From: Philippe Verdy (email@example.com)
Date: Mon Jan 09 2006 - 19:33:31 CST
From: "Asmus Freytag" <firstname.lastname@example.org>
> On 1/9/2006 8:54 AM, Markus Scherer wrote:
>>What would a character achieve here that a tiny graphic (with alt text
>>like "external") can't?
> Just to mention,
> 1) you would be able to cut/paste this information more reliably
> 2) you would be able to search for it
> 3) you would be able to scale the symbol with the text
>>Its look and feel would still depend on the (font) designer,
I still wonder why HTML/CSS still does not offer the way for an image object to inherit the scaling/alignment/coloring attributes from the textual context. It would be convenient for scalable graphics (like SVG, also specified by W3) that should also be embeddable directly within XHTML (for example by linking the <img> object to the id of an SVG whose definition could be anywhere in the XHTML file, with its appropriate namespace).
It would be also convenient because it would not require preinstalling some fonts to support some characters needed sometimes on rare occasions. Also, is there now a recognized SVG-based XML font format (possibly with hinting instructions with open specifications)? Such format could later be rebuilt into a compact OpenType font format if needed (however wellknown compression algorithms like ZIP with deflate or the newer bz2 and 7z algorithms may probably be enough).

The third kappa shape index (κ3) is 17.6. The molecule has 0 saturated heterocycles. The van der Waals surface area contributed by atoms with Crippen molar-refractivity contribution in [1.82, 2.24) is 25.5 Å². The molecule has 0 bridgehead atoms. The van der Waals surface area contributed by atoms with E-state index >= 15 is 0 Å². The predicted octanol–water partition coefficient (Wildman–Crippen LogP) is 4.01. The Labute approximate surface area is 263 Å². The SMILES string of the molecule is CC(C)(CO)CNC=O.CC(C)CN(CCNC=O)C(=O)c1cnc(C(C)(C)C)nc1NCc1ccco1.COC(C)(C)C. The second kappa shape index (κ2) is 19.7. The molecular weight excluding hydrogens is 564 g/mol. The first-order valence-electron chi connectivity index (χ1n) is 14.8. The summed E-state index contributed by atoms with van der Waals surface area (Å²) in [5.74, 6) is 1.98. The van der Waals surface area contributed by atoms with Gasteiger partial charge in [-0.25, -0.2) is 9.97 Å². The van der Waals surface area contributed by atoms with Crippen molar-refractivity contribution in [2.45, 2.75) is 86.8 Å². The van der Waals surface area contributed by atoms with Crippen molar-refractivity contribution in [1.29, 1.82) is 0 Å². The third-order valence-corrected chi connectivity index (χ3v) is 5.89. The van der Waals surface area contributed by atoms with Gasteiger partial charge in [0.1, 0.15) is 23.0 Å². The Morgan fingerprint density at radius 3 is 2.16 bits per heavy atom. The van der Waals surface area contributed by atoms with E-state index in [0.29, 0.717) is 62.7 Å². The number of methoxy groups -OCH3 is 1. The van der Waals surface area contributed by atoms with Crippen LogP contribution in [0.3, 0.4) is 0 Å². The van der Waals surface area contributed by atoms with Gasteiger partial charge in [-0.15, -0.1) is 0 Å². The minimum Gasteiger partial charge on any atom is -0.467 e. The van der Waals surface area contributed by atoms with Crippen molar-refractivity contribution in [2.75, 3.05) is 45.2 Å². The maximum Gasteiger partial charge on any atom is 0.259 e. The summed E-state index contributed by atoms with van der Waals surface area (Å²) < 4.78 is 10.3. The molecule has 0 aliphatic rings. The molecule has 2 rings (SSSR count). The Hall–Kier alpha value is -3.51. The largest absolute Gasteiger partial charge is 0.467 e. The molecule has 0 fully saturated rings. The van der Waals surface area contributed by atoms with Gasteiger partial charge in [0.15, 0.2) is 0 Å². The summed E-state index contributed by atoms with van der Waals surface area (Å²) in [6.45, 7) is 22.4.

The "external link arrow" for example can be easily created as a tiny SVG graphic, with just two small XML elements (including the path element) plus the namespace declarations in the root element. Having websites crippled with somany external images reduces the display performance (due to extra download time for the client and extra requests to process forthe webserver). For such symbols, embedding the SVG would not cost a lot of space. But with inheritance of text attributes, their use would be eased.
Alternatively, one could design a CSS stylesheet that embeds or references the graphic and that integrates it in a custom font, mapping it to some codepoint, directly usable in standard text with standard font-family selection.
This archive was generated by hypermail 2.1.5 : Mon Jan 09 2006 - 19:37:03 CST